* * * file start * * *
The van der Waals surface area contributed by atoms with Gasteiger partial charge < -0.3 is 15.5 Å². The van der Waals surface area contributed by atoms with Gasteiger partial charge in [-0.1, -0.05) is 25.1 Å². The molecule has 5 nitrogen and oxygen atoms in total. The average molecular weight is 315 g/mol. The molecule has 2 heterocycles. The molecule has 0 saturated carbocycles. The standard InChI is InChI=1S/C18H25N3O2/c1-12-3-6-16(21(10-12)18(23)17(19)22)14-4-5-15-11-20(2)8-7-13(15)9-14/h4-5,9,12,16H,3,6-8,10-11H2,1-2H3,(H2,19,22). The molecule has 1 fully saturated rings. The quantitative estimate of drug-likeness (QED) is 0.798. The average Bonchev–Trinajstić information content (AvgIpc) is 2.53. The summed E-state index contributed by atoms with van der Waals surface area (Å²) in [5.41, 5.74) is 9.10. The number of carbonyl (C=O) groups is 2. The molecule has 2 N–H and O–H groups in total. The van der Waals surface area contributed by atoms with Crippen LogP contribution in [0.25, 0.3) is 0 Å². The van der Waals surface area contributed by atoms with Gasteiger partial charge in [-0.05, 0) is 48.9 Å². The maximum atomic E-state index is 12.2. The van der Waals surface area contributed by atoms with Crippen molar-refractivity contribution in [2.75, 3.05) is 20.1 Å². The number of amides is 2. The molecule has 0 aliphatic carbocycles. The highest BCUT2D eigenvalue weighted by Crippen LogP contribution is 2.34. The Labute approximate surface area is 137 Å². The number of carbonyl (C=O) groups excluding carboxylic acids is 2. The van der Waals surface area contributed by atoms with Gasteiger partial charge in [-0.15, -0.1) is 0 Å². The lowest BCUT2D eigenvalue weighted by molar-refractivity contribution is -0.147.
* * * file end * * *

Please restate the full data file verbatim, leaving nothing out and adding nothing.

The van der Waals surface area contributed by atoms with Gasteiger partial charge < -0.3 is 15.5 Å². The van der Waals surface area contributed by atoms with Gasteiger partial charge in [-0.1, -0.05) is 25.1 Å². The molecule has 5 nitrogen and oxygen atoms in total. The average molecular weight is 315 g/mol. The molecule has 2 heterocycles. The molecule has 0 saturated carbocycles. The standard InChI is InChI=1S/C18H25N3O2/c1-12-3-6-16(21(10-12)18(23)17(19)22)14-4-5-15-11-20(2)8-7-13(15)9-14/h4-5,9,12,16H,3,6-8,10-11H2,1-2H3,(H2,19,22). The molecule has 1 fully saturated rings. The quantitative estimate of drug-likeness (QED) is 0.798. The average Bonchev–Trinajstić information content (AvgIpc) is 2.53. The summed E-state index contributed by atoms with van der Waals surface area (Å²) in [5.41, 5.74) is 9.10. The number of carbonyl (C=O) groups is 2. The molecule has 2 N–H and O–H groups in total. The van der Waals surface area contributed by atoms with Crippen LogP contribution in [0.25, 0.3) is 0 Å². The van der Waals surface area contributed by atoms with Gasteiger partial charge in [-0.05, 0) is 48.9 Å². The maximum atomic E-state index is 12.2. The van der Waals surface area contributed by atoms with Crippen molar-refractivity contribution in [2.75, 3.05) is 20.1 Å². The number of amides is 2. The molecule has 0 aliphatic carbocycles. The highest BCUT2D eigenvalue weighted by Crippen LogP contribution is 2.34. The Labute approximate surface area is 137 Å². The number of carbonyl (C=O) groups excluding carboxylic acids is 2. The van der Waals surface area contributed by atoms with Gasteiger partial charge in [-0.15, -0.1) is 0 Å². The lowest BCUT2D eigenvalue weighted by molar-refractivity contribution is -0.147.